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Marshfield Clinic begins expansion of Minocqua hospital

MCHS Minocqua 2.jpg
Katie Thoresen

As construction workers operating heavy machinery work on a parking lot in the background, Marshfield Clinic Health System announced a different construction project would soon be starting.

“This new addition will go right where we’re standing today and should be completed within a year,” said Ty Erickson, chief administrative officer.

Connected to the new section of the Marshfield Medical Center-Minocqua hospital, the health system will be adding a new 45,000 square foot wing.

MCHS Minocqua 1.jpg
Katie Thoresen

The most critical part of the expansion is the beds it will add. Marshfield will go from 19 to 31 inpatient rooms.

“I would say that a lot of the pressure we felt to get phase II built was just because of the high demand,” said Dr. Michael Schaars, vice president of medical affairs.

He says since the Minocqua hospital opened in June 2020 it has treated and discharged more than 2,000 patients.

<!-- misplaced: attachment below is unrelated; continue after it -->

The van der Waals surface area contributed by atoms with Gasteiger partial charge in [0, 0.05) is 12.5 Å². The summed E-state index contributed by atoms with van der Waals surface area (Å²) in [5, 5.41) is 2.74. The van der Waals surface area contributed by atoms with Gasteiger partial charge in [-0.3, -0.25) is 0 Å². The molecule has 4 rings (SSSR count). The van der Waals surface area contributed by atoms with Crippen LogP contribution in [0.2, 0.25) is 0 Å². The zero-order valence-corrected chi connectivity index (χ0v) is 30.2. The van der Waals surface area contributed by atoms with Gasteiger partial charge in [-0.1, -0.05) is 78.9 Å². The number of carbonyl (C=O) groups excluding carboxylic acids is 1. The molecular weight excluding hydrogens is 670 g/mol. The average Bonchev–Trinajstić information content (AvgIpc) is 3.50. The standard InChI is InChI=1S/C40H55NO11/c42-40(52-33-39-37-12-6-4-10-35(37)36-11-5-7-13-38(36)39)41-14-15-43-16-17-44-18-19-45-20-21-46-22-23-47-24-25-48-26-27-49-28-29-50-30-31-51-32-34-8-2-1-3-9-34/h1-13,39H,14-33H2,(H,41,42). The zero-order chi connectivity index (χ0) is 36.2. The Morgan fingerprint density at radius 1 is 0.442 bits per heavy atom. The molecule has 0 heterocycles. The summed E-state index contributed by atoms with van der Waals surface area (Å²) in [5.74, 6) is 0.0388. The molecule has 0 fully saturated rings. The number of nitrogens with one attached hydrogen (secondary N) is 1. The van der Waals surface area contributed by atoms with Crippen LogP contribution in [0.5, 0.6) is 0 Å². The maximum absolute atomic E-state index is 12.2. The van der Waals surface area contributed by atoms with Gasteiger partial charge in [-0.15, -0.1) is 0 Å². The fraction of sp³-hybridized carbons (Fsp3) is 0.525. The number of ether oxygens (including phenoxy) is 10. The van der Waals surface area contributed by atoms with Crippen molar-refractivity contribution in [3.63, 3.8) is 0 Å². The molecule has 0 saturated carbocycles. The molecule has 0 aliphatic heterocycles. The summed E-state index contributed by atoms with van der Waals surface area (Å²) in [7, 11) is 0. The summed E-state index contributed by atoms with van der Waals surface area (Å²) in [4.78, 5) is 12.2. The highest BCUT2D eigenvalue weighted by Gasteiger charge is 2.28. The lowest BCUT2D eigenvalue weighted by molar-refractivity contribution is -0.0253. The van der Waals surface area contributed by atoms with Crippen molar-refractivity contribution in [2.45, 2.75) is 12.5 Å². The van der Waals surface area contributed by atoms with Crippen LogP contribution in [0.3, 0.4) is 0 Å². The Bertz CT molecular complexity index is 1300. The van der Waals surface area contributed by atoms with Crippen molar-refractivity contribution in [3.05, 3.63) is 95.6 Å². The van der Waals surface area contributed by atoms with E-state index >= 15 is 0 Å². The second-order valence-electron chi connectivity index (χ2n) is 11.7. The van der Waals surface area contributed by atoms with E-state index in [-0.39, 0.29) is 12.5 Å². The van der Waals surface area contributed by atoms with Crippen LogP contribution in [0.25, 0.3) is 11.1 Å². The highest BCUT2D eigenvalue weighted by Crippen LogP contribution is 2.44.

It’s been pushed to the max many times in terms of number of beds needed and not just because of COVID

“Fortunately, we don’t really have much for COVID patients right now. We’ve had zero or maybe one at the most and we’re still full,” said Schaars.

This expansion will complete a picture of health care Marshfield Clinic first started envisioning more than seven years ago.

MCHS Minocqua 3.jpg
Katie Thoresen
Sarah Omtvedt-Beck, Tressa Hastreiter, Julie Clark, Patti Kerkorian, Matthew Thomas M.D., Gordon Edwards, Ty Erickson, Michael Schaars, M.D., Michael McGill M.D., Klaus Kutschke M.D., Brent Haitt, and Rachelle Tuyls break ground on the new hospital wing for Marshfield Medical Center-Minocqua.

Back then doctors with Marshfield in Minocqua would treat patients at the clinic but would have to go across the street to Howard Young or another hospital for surgeries.

“That’s kind of opposite from a lot of other places where they might build the hospital, but they don’t have the medical staff to take care of the patients there. We were fortunate. We had the groundwork and the foundation already laid with 30 years of having physicians here,” said Dr. Schaars.

Doctor’s like urologist Matthew Thomas, who has been with Marshfield for 17 years, says having everything on one campus have improved how treats his patients.

He no longer has to run back and forth, sometimes literally, and often at the cost of patient appointments.

Thomas believes this expansion will only add to the improved care.

“We’ll be able to care for our patients and the members of our community within our community,” said Thomas.

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